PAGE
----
Finland Forests

Background - 7 March, 2007
In the north of Finland, the Finnish government's own logging company Metsähallitus is logging forests that are crucial for the protection of biodiversity. Less than 5 percent of Finland's forests remain as ancient forests.

Logging machinery opening roads into ancient forests in Savukoski, Northern Finland.

In January 2007, Greenpeace tracked wood that had been logged from ancient forests to mills that produce disposable products such as copy paper, magazines and pulp for tissue paper.

Ongoing ancient forest destruction

Logging machines are currently destroying ancient forests in Northern Finland for Finnish pulp and paper industry. Government has started logging even in Intact Forest Landscapes - the most valuable of all ancient forests left in Finland.

Read about IntactForest Landscapes

Read more about logging in Finnish Lapland

Finnish top scientists appeal for ancient forests in 2007

In February 2007, Finland's top researchers from universities, scientific research centres and institutes sent an open letter to the Minister of Forestry asking him to save the remaining ancient forests.

Over 250 researchers have signed the letter, which says: "…present and intended loggings in forested Lapland are unsustainable and in obvious conflict with the biological diversity conservation agreements to which Finland is committed. In a global context the need to preserve what little remains of the EU's undisturbed landscapes should need no discussion. Compared to developing countries striving to protect rainforests alongside severe poverty, Finland stands to pay relatively little for protecting what remains of her old natural forests."

Forests & Reindeer Herding

Reindeer herding, practised by both the indigenous Sámi peoples and non-Sámi Finnish reindeer herders, is in most parts of Northern Finland theoretically protected against other land uses by Finnish legislation. In the area especially reserved for reindeer herding, forestry and other land use should not, according to the law, significantly hinder this traditional livelihood.

However, in reality the forestry practised by Finnish governmental forestry enterprise Metsähallitus is steadily diminishing and damaging the reindeer grazing forests by logging and road construction. Logging destroys the forests reindeer depend on for their food. Logging residues prevent reindeer from accessing ground lichen, and the destruction of old-growth forests means the destruction of tree hanging lichen. These two lichen types are crucial for the survival of reindeer especially in the late winter.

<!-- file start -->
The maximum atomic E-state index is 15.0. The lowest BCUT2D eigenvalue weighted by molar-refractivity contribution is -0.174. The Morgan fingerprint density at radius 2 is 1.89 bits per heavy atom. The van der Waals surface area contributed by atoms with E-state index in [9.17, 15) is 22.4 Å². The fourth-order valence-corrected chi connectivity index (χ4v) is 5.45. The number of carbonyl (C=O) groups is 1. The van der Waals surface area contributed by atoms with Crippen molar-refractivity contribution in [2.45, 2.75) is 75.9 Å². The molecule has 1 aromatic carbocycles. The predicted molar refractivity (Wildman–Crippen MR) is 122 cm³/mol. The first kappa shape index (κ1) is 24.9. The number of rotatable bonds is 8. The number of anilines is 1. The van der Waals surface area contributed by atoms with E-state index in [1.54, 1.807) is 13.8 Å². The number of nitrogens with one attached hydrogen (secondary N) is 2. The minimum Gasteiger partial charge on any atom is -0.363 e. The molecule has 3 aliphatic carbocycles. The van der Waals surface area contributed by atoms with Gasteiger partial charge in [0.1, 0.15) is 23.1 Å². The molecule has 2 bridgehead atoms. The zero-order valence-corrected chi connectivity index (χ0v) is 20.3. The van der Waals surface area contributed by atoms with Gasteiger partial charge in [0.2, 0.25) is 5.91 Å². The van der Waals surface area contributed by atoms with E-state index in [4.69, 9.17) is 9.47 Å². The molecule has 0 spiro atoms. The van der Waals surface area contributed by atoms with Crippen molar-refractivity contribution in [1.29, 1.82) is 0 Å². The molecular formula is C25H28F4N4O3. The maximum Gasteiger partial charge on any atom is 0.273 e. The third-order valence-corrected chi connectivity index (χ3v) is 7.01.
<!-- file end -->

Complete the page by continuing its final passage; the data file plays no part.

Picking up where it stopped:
Indigenous culture

Living forests form a central part of Sámi culture. Old growth forests are of crucial importance for reindeer herding and should not be logged for pulp mills under any circumstances. In the Sámi culture we have been taught to respect forests ever since our childhood.

Pekka Aikio, President of the Sámi Parliament, Finland.

These ancient boreal forests are home to tens of thousands of indigenous peoples. The reindeer-herding Sámi live in northern parts of Sweden, Finland and Norway as well as the Murmansk region of Russia. The forests also support the traditional cultures of the Komi and Nenets (or Samoyeds) who inhabit the Arkhangelsk Region and Komi Republic of European Russia.

The Sámi peoples' right to practise their culture and traditional livelihood is also protected through the Finnish Constitution and a number of international agreements. Reindeer herding is the basis of the Sámi culture.

What are we asking for?

Greenpeace, the Finnish Association for Nature Conservation (FANC) and a majority of the reindeer herding co-operatives in the Sámi area have jointly mapped the important reindeer grazing forests. Reindeer herders and environmental organisations demand that the mapped areas must be left outside of harmful industrial logging. The needs of reindeer herders and wishes of the organisations are to a large extent ignored.

The Finnish government ceased logging in reindeer forests in the Sámi area after a successful campaign by Greenpeace which included the Forest Rescue Station in late 2005. However, there is no long-term solution in sight and logging in these areas could start again.

Pulp Fiction - behind the logging

The driving force behind the logging of these economically, culturally and ecologically significant forests is the Finnish pulp and paper industry. 70-75 percent of the wood logged by Metsähallitus in Sámi homeland is sold for pulp and paper production. The Finnish paper giants Stora Enso, M-Real and Botnia, buy most of the wood originating from destruction of reindeer grazing forests, which finally ends up being sold to the European consumer as magazines, copy paper, envelopes and even disposable tissue paper.